“When I first started, it was horrible! Now I understand it a lot better.”

This is delightful and so true. After all of your hard work reading this novel, be sure and have fun with it. People in Dickens day were entertained by it and believe me, people haven’t changed much. What Dickens writes about how people feel is still true today; that’s why Shakespeare is still popular, his characters are relatable. Give it time and take it slow.

To sum up this ramble, here are my tips for success with Dickens:

1. Give Dickens a chance. Don’t write him off based on prior knowledge or thoughts about him or just by reading the first page.
2. Accept the excessive details.
3. Think like a writer and a performer.
4. When in doubt, READ DICKENS OUT LOUD!
5. Turn off the TV and concentrate.
6. Take the time to really read the book.
7. Sit with a dictionary right next to you. Mark up your book.
8. Give it time. BE WILLING!
9. Have fun!

Thanks for reading this and I hope you enjoyed it. Please give Dickens a chance and enjoy him! Happy reading and best wishes!

Tuesday, December 8, 2009

The Importance of Being Earnest by Oscar Wilde

So, I set out on another assignment from my AP English literature teacher, this time reading the play “The Importance of Being Earnest” by Oscar Wilde. My teacher said that we would love reading this play because it was so funny and written in a very understandable way. After reading this I can honestly say, I did not enjoy reading this play. I tried reading it out loud but nothing helped. When you hate characters, it becomes a chore to read about them. Now that the book is over however, I can discuss a few things that I did like about the book.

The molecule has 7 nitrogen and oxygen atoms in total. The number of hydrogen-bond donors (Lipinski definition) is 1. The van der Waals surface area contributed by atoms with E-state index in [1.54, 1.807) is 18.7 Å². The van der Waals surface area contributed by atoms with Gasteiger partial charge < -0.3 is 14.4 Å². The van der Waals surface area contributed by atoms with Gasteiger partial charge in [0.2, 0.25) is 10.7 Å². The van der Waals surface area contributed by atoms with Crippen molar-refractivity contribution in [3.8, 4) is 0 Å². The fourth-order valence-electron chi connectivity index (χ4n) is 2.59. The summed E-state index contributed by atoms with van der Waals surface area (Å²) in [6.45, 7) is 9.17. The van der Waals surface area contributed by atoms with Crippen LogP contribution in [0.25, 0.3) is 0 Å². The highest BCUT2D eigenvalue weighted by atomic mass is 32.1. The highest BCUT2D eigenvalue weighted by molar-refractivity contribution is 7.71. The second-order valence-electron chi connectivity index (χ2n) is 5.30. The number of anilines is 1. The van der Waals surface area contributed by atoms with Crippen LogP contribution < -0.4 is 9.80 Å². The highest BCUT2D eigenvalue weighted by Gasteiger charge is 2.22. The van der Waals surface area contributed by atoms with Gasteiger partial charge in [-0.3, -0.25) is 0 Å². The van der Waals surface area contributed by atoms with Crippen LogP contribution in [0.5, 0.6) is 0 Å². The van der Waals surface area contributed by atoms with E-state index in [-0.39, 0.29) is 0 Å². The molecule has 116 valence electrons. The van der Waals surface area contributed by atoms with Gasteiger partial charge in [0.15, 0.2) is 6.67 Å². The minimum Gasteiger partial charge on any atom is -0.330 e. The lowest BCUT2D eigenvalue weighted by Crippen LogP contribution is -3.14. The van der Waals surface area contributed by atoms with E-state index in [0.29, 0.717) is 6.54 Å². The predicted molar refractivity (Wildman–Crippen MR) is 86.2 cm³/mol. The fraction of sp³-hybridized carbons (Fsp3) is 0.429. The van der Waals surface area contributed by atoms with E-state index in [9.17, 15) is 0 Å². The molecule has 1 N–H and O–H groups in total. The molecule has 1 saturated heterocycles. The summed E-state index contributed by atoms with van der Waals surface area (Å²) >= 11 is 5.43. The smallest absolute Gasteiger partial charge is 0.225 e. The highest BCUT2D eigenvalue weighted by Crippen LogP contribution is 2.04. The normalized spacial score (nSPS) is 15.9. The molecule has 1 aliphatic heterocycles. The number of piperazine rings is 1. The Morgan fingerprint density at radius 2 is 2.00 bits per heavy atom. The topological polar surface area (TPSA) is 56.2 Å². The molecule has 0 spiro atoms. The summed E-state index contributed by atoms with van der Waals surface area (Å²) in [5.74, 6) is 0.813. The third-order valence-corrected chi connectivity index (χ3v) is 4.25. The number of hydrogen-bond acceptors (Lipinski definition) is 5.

It was very funny to see the different way women and men are looked at in this book. The men, Algernon and Jack, view women as fickle and flighty and in a way, very stupid in comparison to men. When discussing their plans for marriages, they talk of planning to introduce the girls to each other. They say that they will be calling each other sister after only having met. Algernon remarks that “Women only do that when they have called each other a lot of other things first.” This did make me laugh because it is true. The best friends I have ever had, I started out hating. As I have heard, this is the case with most girls. Props to Wilde for picking up on that.

Lady Bracknell bugged me a lot, but she was funny. Every time any type of subject was mention, she objected in one way or another. She cared so much about appearing fashionable that everything was wrong. All in all, the characters in this book just frustrated me! There was no reason for any of them to be pissy but they spent the majority of their time that way which, in turn, made this book a chore for me to read. If anyone can clear this up for me, please let me know that I was reading this book wrong because I was just angry every time a character spoke.